Showing impeccable timing the developers of both Firefox and Internet Explorer have decided to release new versions of their browsers within days of one another. Microsoft’s IE9 browser was released on Tuesday (15 March 2011), just a couple of days after Firefox released its final release candidate and days before its final release on March 22.
One of the primary objectives for the latest versions of IE and Firefox has been to streamline the interfaces. Taking their lead from Google’s Chrome browser, both IE and Firefox 4 have pushed their tabs higher up on the browser window and reduced the number of popups and menu options.
In IE9’s case the tabs for open sites are positioned by default next to the address bar. This is okay unless you tend to have a lot of tabs open which could fill up the available space pretty quickly. It does save having another toolbar open, which is good for smaller screens, but you’ll probably want to right-click on the tab bar and choose to have the tabs shown on their own line.
Firefox positions the tabs above the URL bar much like Chrome but somehow doesn’t feel nearly as clean as Chrome does. Firefox also uses separate URL and Search boxes, unlike IE9 which opts to combine these.
On Windows-based machines Firefox hides, by default, the usual menubar. All the elements of the menubar are housed under the orange Firefox button on the top left of the window. This is an increasingly common layout for Windows-based browsers.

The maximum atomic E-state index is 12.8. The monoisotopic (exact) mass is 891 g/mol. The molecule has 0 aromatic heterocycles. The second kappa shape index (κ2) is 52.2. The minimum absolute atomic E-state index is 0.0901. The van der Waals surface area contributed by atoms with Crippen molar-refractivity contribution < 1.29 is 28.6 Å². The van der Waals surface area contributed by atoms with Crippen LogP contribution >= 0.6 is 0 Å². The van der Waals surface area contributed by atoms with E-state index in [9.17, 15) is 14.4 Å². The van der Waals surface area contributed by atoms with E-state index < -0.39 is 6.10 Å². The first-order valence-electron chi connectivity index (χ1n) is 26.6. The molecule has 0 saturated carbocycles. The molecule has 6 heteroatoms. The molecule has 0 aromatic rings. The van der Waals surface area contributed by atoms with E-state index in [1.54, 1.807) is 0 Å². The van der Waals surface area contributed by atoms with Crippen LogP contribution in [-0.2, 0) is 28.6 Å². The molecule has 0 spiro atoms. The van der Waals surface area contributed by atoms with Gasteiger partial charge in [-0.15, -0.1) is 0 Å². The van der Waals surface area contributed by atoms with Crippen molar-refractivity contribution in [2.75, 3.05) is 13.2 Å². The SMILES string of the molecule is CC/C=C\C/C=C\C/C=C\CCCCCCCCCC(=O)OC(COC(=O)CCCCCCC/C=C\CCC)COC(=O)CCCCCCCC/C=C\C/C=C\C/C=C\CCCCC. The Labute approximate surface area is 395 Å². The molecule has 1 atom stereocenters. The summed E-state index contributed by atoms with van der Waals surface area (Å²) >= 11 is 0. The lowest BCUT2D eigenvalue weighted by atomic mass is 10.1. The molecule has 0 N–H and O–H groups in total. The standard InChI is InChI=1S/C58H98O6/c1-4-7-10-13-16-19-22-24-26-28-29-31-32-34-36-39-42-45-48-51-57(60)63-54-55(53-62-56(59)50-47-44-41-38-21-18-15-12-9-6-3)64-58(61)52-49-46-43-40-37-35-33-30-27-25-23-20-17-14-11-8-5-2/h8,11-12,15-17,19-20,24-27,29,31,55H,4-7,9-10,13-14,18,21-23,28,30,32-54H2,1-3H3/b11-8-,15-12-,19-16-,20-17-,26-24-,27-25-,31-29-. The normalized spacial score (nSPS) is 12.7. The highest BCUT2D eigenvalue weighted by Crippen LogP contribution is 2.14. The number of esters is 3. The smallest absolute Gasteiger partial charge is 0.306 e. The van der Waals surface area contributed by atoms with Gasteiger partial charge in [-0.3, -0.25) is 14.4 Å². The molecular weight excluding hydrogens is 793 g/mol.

Linux users will see the changes to the positioning of Firefox’s tabs but the old-style menubar is still very much in place. The orange Firefox button in the top left of the window for Linux users is not implemented in the version released for Linux.
In an effort to reduce popup windows and general clutter, IE9 has a number of changes to reduce the number of distractions. When downloading a file, for example, IE9 will no longer launch a new window with details of the download but will only activate a bar across the bottom of the window. The same is true of many other instances which would previously have launched in a new window.
Firefox retains its pop-up policy and downloads are detailed in a separate popup window.
Both IE9 and Firefox 4 have a number of additional security features. Among these is the ability to block sites from tracking your movements online. IE9’s version of this is more refined and allows to you to block various types of information and customise what can and what can’t be tracked.
Firefox’s version of this is a one-stop blocker. In the advanced options menu there is an option to tell sites not to track you. There is none of the flexibility of IE9’s version but it’s a lot simpler to operate.
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